Lazy load option for tables with many posts
The lazy load option in Posts Table Pro uses AJAX to speed up the posts table for sites with large numbers of posts.
What is lazy load?
By default, Posts Table Pro will load all of the data into the table when it is first displayed on screen. If you have more rows than can fit on a single page of results (e.g. you are showing 20 rows per page and you have 30 results) then it will create multiple pages with pagination links at the bottom of the table. However, all the posts on all the pages are loaded at the same time.
For large numbers of posts, this can cause a hit on performance as all matching posts need to be fetched from the database and then formatted by Posts Table Pro. This can cause slower page load times and - for very large data sets - may even result in a server or database error when attempting to load the table.
If you’re worried about performance, then we recommend enabling the “lazy load” option. This will load the posts one page at a time via AJAX rather than all at once. As the user navigates between the pages of results, they will see a “Processing” message displayed (briefly) while the next posts are loaded from the database.
How to enable lazy load
To use lazy load, either enable it when you create or edit a table, on the plugin settings page, by adding
lazy_load="true" directly to a shortcode.
How to disable lazy load
To deactivate lazy load, either disable it when you create or edit a table, on the plugin settings page, by adding
lazy_load="false" directly to a shortcode.
Implications of using lazy load
Enabling lazy load means that all post fetching, searching, and sorting is handled by the server rather than in the browser. As a result, lazy loaded tables behave differently from non-lazy loaded tables:
- The filter dropdowns work differently:
- They will display all possible items, regardless of the content of the table. For example, a ‘Topic’ filter will display all the topics that you use anywhere on your website (excluding any empty topics that don't have any posts) - including topics that aren't used for the posts in the current table. If you are concerned about this then we recommend creating a unique taxonomy for the posts in each table on your site, and only display filter dropdowns for the taxonomies relating to those posts.
- They will work independently of one another. When you select an item from one filter, the content of the other filter will not update. All possible items will still be displayed in each filter, regardless of what is selected in the other filters.
- The search box works differently - instead of searching the contents of the table, the search box above the table looks in the post title, excerpt and the full content of the post (regardless of whether these are present as columns in the table). The search box does not look in any other columns of the table, such as attributes, custom fields, taxonomies, etc. If you want to search by other data then we recommend one of the following workarounds:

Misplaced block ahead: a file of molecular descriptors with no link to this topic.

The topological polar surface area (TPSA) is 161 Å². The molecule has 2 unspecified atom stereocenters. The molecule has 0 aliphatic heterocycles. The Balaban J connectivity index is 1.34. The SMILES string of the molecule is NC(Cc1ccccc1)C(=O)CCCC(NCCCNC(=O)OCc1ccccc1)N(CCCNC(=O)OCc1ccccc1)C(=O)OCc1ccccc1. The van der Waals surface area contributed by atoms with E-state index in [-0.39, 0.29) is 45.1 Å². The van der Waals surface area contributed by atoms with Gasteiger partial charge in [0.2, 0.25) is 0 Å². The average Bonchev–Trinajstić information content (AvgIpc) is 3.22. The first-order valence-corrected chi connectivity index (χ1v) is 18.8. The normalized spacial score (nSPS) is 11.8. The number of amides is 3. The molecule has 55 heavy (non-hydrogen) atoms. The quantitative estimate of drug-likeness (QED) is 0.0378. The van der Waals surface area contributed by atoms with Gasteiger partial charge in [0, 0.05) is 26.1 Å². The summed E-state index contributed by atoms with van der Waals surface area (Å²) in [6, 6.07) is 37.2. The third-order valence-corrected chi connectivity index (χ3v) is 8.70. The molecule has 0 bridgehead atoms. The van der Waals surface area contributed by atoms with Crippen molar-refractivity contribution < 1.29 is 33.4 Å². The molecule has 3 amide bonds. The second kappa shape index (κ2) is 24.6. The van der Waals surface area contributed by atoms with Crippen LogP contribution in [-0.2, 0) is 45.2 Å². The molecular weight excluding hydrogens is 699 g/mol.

- Add the extra data to the title, excerpt or content fields so that it will be searchable in lazy load. Please note that the search box will still look in the title, excerpt and content fields even if these aren't columns in your table.
- If you want people to be able to find posts by category, tag or custom taxonomy, then you can list these as filter dropdowns above the table instead of using the search box.
- For a complete solution, you can use Posts Table Pro with the SearchWP plugin. With this integration, SearchWP takes over the search box in your lazy loaded table. It gives you 100% control over which columns are searchable, as well as offering other advanced search features such as analytics and the ability to set priorities.
- Table sorting is limited to certain options. Please see the sort_by documentation for details.
- The search_on_click feature only works for tags, categories and taxonomies, but not authors. This means that users can't click on an author to filter the table.
Why does lazy load work differently?
The above differences are due to the way in which WordPress interacts with the database, and are unavoidable.
The searching in a non-lazy loaded table is handled client-side, directly in the browser. The plugin simply looks at the contents of the HTML on the current page, and displays the appropriate results.
In contrast, the searching in a lazy loaded table uses the native search function of WordPress itself, which is handled by the server when the posts are retrieved from the database. A lazy loaded table doesn't know which posts are in the table (because only the current page of the table has been loaded), so it's not possible to look within the table to search, sort, filter, etc. and the plugin must do this using other methods. WordPress itself has pre-indexed all the data in the
wp_posts database table, which includes the post title, excerpt and content. That's why a lazy loaded table can quickly search by title, excerpt and content, but unfortunately not by other fields such as categories.